Q&A From 2017 Brewery Accelerator Workshop - Part 2

In 2017 I attended the Brewery Accelerator Workshop in San Diego, California and was available to answer pre-workshop questions for brewery CFOs. The topics included taxes and compliance, outsourced accounting vs. home-grown operations, start-up capital, and operational accounting.

Part 2 gets into outsourced accounting vs. home-grown operations.

accountantQ: As a small brewery, should I outsource my accounting to a company? 

A: There are a lot of nice people that will “take the problem” of accounting away from you (FOR A PRICE). The problem is that they are going to want a professional wage and that is a big drag from your operational cash. If you are not careful, professional fees will equal the cost of an extra tank every year. If you have someone who can “keep the lights on,” I would do that until you have a large enough barrelage to hire someone proper. 

With that being said, a good bookkeeper is worth their weight in gold. Once the books are setup correctly, the cost to keep it in balance is minimal. Make sure that whoever you choose has experience in not only brewing, but your level of brewing. Professionals like to show their worth by overcomplicating things.  

Q: Is it best to hire an accountant early on or handle books in-house? 

A: Please see above. Make sure that the books are established on a strong footing (and that structure will grow as the business grows). The best startups have an owner/founder with financial savvy.  They are the first accountant of the company. In the beginning, all you really need is to make sure that the “wheels don’t come off” –i.e., that you have accurate cash accounting in an accounting system. I do not advise to try to do your books without a computerized accounting system. QuickBooks online is almost a universal favorite for startup breweries.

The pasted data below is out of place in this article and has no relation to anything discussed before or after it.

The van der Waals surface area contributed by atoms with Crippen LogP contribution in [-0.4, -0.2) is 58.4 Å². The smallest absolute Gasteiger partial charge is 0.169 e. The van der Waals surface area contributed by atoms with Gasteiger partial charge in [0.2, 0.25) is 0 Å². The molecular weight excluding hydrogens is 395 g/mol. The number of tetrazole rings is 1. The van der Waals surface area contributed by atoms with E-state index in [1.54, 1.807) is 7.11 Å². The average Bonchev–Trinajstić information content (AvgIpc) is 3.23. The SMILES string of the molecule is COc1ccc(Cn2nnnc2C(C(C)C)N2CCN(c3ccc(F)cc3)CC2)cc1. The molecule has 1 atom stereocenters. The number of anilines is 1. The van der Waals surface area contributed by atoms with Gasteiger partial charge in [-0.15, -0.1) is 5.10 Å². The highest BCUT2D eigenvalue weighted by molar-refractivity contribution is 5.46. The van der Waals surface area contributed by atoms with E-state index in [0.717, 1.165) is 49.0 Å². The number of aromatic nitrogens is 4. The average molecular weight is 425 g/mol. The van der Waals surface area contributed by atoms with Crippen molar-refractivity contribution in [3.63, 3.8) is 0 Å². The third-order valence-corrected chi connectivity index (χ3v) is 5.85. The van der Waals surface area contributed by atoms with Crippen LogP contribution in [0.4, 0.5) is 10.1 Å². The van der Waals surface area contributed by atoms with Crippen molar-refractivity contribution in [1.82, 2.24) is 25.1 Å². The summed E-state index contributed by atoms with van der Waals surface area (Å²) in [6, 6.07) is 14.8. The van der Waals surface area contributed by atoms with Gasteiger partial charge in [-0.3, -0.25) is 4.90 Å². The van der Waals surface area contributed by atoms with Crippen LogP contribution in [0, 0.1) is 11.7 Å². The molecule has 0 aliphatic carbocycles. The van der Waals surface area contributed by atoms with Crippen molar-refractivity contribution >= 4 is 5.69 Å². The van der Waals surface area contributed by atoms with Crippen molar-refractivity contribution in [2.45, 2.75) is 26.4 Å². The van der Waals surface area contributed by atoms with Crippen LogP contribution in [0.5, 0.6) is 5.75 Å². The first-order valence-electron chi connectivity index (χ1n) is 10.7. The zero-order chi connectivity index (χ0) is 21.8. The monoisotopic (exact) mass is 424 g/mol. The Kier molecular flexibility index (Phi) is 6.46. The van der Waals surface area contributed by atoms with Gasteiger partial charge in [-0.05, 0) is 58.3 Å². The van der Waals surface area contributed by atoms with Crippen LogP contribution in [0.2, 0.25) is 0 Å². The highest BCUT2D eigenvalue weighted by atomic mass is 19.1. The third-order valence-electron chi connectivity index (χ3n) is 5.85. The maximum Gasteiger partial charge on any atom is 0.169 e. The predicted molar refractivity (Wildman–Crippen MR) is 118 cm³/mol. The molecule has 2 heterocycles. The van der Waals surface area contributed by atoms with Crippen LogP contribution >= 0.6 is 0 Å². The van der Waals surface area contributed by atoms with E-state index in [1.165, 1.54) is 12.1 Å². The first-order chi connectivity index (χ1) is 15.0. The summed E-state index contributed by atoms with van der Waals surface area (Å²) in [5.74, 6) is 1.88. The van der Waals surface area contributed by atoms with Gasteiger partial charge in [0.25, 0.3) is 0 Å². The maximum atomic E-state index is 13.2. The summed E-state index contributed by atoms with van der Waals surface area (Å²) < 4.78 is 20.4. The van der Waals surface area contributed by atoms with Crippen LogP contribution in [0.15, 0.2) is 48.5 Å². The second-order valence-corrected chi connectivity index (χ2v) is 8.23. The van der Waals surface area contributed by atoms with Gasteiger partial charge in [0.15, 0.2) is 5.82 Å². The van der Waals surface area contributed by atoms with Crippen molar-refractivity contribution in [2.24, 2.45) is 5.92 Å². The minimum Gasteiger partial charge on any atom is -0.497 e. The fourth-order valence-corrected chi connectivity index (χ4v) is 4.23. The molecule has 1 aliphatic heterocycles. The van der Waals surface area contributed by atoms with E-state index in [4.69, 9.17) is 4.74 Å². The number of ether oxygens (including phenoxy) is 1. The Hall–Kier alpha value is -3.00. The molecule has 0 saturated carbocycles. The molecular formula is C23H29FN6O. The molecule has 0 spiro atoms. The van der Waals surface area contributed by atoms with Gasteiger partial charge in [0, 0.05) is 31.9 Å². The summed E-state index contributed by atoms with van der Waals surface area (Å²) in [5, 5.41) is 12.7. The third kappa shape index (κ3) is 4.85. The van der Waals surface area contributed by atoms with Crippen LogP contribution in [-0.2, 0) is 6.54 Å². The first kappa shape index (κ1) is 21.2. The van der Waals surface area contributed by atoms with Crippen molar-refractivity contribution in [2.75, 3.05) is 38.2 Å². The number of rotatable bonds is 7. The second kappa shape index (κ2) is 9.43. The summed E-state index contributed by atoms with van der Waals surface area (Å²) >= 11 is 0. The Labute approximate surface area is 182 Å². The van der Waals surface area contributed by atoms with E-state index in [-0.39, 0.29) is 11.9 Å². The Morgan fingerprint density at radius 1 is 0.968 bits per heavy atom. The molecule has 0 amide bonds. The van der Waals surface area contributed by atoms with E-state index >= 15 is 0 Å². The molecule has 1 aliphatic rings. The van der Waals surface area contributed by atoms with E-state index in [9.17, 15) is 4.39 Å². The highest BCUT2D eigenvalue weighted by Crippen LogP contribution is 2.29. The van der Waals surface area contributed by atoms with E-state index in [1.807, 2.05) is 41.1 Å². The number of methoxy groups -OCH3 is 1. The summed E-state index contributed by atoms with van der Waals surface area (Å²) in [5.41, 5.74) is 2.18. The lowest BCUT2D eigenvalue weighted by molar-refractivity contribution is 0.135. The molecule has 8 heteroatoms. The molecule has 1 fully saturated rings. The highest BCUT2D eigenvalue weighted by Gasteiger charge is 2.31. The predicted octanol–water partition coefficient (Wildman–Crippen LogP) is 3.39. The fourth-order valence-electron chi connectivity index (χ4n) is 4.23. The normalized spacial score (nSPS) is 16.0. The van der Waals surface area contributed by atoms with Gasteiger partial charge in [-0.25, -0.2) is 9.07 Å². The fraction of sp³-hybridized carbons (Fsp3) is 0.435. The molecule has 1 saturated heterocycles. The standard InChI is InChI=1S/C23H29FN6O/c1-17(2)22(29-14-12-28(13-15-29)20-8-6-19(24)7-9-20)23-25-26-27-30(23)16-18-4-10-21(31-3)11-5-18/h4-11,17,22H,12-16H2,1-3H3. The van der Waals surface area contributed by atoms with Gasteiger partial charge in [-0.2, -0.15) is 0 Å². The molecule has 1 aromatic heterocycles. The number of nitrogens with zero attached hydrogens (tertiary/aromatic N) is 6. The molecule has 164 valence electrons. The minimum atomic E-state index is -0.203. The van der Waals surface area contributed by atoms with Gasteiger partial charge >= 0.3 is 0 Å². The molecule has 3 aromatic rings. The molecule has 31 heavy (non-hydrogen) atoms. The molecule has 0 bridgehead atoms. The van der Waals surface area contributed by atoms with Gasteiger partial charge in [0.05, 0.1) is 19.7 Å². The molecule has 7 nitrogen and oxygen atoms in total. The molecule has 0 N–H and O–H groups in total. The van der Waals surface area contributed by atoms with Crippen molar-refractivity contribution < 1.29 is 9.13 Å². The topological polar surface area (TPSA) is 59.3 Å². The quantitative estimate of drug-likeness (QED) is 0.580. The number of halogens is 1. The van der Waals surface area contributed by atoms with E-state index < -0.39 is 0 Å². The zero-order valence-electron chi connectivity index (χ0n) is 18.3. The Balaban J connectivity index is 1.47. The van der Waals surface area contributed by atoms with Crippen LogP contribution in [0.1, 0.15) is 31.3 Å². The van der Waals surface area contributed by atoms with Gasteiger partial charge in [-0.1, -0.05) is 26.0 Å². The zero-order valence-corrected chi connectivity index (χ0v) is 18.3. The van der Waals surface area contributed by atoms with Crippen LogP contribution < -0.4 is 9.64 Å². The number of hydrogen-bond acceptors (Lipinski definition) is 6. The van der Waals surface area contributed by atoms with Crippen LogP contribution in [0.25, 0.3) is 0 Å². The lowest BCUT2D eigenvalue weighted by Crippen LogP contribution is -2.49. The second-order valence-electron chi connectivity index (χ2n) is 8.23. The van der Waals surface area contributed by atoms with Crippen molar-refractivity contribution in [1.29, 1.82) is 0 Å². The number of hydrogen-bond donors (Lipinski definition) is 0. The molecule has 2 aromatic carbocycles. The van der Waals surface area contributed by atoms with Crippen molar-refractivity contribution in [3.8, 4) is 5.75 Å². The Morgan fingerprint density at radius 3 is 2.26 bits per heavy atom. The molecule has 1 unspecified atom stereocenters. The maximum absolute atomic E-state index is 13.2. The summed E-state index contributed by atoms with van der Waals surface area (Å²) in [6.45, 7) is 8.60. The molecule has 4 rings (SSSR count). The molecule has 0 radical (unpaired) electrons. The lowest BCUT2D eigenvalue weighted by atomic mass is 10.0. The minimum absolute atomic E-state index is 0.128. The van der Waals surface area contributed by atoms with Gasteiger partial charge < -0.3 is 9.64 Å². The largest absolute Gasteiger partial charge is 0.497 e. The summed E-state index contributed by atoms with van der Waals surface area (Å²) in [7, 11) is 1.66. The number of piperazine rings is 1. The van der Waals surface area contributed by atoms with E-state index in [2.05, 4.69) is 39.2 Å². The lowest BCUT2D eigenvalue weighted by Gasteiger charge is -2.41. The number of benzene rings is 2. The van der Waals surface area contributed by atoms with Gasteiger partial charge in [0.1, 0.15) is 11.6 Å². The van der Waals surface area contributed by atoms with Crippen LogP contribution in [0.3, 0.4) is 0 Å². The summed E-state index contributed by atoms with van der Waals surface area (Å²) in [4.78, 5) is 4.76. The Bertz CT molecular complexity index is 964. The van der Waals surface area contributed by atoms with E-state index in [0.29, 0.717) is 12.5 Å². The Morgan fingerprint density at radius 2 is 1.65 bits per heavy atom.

Over time your accounting needs will grow into operational metrics and cost accounting with the primary focus being inventory control. You cannot manage a manufacturing division of a company without strong inventory control procedures and practices. 

My best advice to you is to get the best help that you can afford within your budget, but retain ultimate understanding and control. 

Q: Is it advisable/recommended to hire an accountant to keep financial accountability on brewery operations?  

A: Owners often forget that they are the first accountant with financial accountability on brewing operations. I’ve seen owners divorce themselves from the financial reality and try to push it on an accountant “with no street cred’ on the brewery floor. That is a recipe for disaster.  

That being said once you grow to a critical mass, it will be extremely important to start building out a team (i.e. 5,000 BBLS).  At that barrelage, you are starting to run a true production system and you need to begin to measure production using cost accounting metrics. Don’t hire too early. Organizing the brewery around true manufacturing practices takes time, effort and energy from the whole brewery. A lot of little guys don’t have enough of anything to stretch into real cost accounting.  

Q: Is it preferred to learn the necessary skills as an owner? 

A: Knowledge = power = control. 

If you don’t understand the language of business, you are forced to rely upon others to interpret your books. I advise all of my clients to have a working knowledge of brewing financials. You don’t have to be an expert, but you do have to know enough to gain a “Spidey Sense”

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Blog Tags: Industry Insights

on Apr 16, 2018 Mary Brettmann

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